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How to change a name?

Rabbi Yoel LiebermanTammuz 16, 5771
303
Question
Shalom In honour all the Yeshiva Rabbi’s Will a change in name combined with a committment to do teshuva, annul a bad decree/ evil eye/ and an unwarranted curse (possibly by an abusive parent). Which prayer would be appropriate for the change in name would it be 1.the mi-sheberach prayer 2.prayer for the sick/ for the sick 3.prayer for the sick/ for the healthy. If none of these, then how do i change my name? Humbly and thank you rachel
Answer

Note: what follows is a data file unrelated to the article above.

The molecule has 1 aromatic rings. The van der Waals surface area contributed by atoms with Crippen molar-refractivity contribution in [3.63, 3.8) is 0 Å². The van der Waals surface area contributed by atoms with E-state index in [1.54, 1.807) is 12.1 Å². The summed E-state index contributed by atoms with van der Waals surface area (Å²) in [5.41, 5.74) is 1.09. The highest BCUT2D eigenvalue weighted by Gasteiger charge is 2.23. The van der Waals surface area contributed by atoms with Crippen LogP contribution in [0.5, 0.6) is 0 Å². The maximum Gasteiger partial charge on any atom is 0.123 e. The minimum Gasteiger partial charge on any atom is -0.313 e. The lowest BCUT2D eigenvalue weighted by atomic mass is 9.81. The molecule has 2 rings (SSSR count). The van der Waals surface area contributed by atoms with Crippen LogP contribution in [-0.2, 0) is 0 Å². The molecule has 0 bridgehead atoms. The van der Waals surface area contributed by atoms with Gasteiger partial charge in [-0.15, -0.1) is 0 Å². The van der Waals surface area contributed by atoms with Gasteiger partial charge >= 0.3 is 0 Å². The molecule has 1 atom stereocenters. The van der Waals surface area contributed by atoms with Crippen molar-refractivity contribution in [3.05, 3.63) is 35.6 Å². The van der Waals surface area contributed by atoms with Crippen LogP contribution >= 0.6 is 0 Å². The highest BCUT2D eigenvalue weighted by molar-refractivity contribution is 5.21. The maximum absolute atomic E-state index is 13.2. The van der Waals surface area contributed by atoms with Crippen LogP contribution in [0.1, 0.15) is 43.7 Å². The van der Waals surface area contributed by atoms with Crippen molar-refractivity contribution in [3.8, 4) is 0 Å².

Dear Rachel, At any time a commitment to do teshuva is beneficial and a good thing to do. There is no reason to assume that you were cursed. Many people go through a patch of troubles in their lives. These times are a part of many trials which Hashem puts us through throughout our lives for His reasons. The Rabbis have said that Hashem puts a person through a trial only if the person can endure the trial. Furthermore, our Rabbis in the Talmud (Makkot 11a) quote the verse in Mishle (Proverbs 26:2) which says that an unwarranted curse has no effect. This was learned in an very interesting manner. The torah teaches us that when a person accidentally kills someone he must go to a city of refuge and remain there until the Cohen Gadol dies. It is told in the Talmud that the mothers of the Cohen would make food for the person in refuge so that he would not pray for a premature death of the Cohen. But! The Talmud asks: So what if he prays?! It's an unwarranted curse and they are not heeded to by G-d. The Talmud in this particular case says that the curse is not unwarranted since the Cohen has an overall obligation to beg for mercy for his generation so that such troubles should not occur. Since he failed in this task he is liable. In an a case where the curse is unwarranted, the curse doesn't come as we have said. There is also another explanation about an unwarranted curse. Not only does it not affect the cursed person but it comes back as a boomerang to the person who cursed. (Even Ezra to Mishle 26:2) From what you described I see no justification for changing of your name, which is prescribed only in case of extreme illness. (See Shulchan Aruch Yore De'ah 335:10). However, you are right that changing of the name can alter a bad decree which may have been passed against a person as it states in the Talmud in Rosh Hashana (16b). I tend in this case to adopt the interpretation of the Rambam about changing one's name. The Rambam rules (Hilchot Teshuvah 2:4) that as part of the process of doing Teshuvah one should change their name, meaning, to declare that he is now a different person and not the one who has some wrong doings to deal with. I believe having a more positive perspective can already begin the above described name change. With Torah blessings. Besorot Tovot
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